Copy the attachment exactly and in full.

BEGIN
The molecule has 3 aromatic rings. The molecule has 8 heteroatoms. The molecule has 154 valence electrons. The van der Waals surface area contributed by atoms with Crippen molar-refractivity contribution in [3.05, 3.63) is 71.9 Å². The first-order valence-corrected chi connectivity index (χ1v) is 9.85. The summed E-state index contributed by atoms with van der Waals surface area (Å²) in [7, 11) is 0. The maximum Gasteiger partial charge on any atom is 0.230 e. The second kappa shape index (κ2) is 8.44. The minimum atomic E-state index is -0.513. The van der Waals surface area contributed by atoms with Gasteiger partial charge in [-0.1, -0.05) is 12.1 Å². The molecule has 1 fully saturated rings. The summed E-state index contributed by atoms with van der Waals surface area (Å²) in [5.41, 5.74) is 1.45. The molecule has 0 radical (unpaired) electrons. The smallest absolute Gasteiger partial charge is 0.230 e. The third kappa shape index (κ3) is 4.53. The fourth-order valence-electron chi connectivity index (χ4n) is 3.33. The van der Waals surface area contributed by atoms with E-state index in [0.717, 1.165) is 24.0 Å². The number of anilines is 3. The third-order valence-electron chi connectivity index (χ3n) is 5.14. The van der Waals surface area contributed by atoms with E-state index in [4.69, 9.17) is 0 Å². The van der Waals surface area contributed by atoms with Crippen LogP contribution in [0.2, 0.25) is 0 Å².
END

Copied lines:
The molecule has 3 aromatic rings. The molecule has 8 heteroatoms. The molecule has 154 valence electrons. The van der Waals surface area contributed by atoms with Crippen molar-refractivity contribution in [3.05, 3.63) is 71.9 Å². The first-order valence-corrected chi connectivity index (χ1v) is 9.85. The summed E-state index contributed by atoms with van der Waals surface area (Å²) in [7, 11) is 0. The maximum Gasteiger partial charge on any atom is 0.230 e. The second kappa shape index (κ2) is 8.44. The minimum atomic E-state index is -0.513. The van der Waals surface area contributed by atoms with Gasteiger partial charge in [-0.1, -0.05) is 12.1 Å². The molecule has 1 fully saturated rings. The summed E-state index contributed by atoms with van der Waals surface area (Å²) in [5.41, 5.74) is 1.45. The molecule has 0 radical (unpaired) electrons. The smallest absolute Gasteiger partial charge is 0.230 e. The third kappa shape index (κ3) is 4.53. The fourth-order valence-electron chi connectivity index (χ4n) is 3.33. The van der Waals surface area contributed by atoms with E-state index in [0.717, 1.165) is 24.0 Å². The number of anilines is 3. The third-order valence-electron chi connectivity index (χ3n) is 5.14. The van der Waals surface area contributed by atoms with E-state index in [4.69, 9.17) is 0 Å². The van der Waals surface area contributed by atoms with Crippen LogP contribution in [0.2, 0.25) is 0 Å².